In October, two new Forum media tools were launched - the quarterly Policy and Advocacy Bulletin and the online newspaper "EU-Russia CSF Daily".

The Policy and Advocacy Bulletin has been published by the Forum's Policy and Advocacy Team led by the Netherlands Helsinki Committee. The publication will update our readers, including Forum members, on relevant policy developments and advocacy opportunities for civil society, both in the European Union and Russia.

The first edition of the bulletin was presented on 7 October 2014 in Brussels at the joint seminar of CSF and the European Economic and Social Committee (EESC) of the European Union. The next edition is due to be ready in time for the Forum's General Assembly in Tallinn on 27-29 November 2014. 

Another valuable tool for updating colleagues who are interested in news from and around the EU-Russia Civil Society Forum is going to be the online newspaper "EU-Russia CSF Daily". Thanks to the Paper.Li service generating daily content based on tweets from the Forum and Twitter accounts to which it is subscribed, you will always be updated on what is happening in the EU, Russia, and the whole world. The newspaper comes online every day, including at weekends, at 11:00 a.m. CET.


Photo: Heinrich Böll Foundation (Creative Commons, modified)

Transparency International: Election of Elena Panfilova as Vice Chair of the Board

Elena Panfilova was elected as Vice Chair of the Board of Transparency International at its annual membership meeting, which brings together the movement's national chapters and individual members.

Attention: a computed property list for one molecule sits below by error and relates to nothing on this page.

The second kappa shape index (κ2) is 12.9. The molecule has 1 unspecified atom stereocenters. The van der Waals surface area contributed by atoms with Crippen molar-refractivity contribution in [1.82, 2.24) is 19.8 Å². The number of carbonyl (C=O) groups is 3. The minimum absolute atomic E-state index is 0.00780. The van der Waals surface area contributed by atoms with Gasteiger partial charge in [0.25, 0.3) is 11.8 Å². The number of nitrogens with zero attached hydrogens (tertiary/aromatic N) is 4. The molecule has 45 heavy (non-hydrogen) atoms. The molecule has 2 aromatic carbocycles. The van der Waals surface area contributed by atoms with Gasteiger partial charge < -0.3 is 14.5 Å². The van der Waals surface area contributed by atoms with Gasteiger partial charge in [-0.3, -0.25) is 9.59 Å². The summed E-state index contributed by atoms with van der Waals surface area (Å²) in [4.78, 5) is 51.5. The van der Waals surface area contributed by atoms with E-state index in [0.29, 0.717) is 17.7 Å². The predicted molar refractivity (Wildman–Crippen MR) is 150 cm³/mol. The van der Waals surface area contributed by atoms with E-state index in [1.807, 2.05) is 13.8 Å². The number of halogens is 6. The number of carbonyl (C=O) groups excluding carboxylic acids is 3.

Elena Panfilova founded Transparency International’s national chapter in Russia in 1999, serving as its executive director until July 2014, when she became the chapter’s chair.

She has been an academic, consultant and activist, held positions in the OECD and became a member of the Russian Governmental Commission on Open Government. Since August 2014 she has been the head of the Laboratory for Anti-Corruption Policy (which she founded in 2008), working to promote transparency and civil society.


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Agency for Social Information: 20th Anniversary and Further 20 Years to Follow

The EU-Russia Civil Society Forum warmly congratulates its member organisation - Agency for Social Information - on occasion of its 20th anniversary and would like to wish to our colleagues further success in their activities, growth and prosperity as well as an inspiring development of interesting social and civic initiatives in Russia, which would be worth of reporting on.

Agency for Social Information founded in 1994 is one of the leading expert and information organisations in the field of civic sector development. It is a specialised information agency for the third sector - unions of human rights defenders and ecologists, charity funds, women's and youth unions, associations of scholars, cultural and educational activists. The Agency for Social Information has a network of reporters in more than 20 Russian regions. 

Read an address by Elena Topoleva-Soldunova, Director of the Agency for Social Information (in Russian)


FRIDE: Policy Brief "The EU and Its Partners on Development: How Strategic on the Ground?"

Most of the EU’s strategic partnerships include dialogues on development, and in some cases commitments to collaboration. This policy brief examines whether such dialogue and commitments are reflected in EU-strategic partner interaction on the ground in two developing countries – Nepal and Mozambique. In both countries, the space for EU engagement with strategic partners is highly limited and largely determined by strategic partners’ economic, security or political interests.

The EU needs to enhance dialogue with its partners at capital level and EU delegations require support to adapt to the new context created by the presence of emerging powers and to use the strategic partnership framework to engage with them.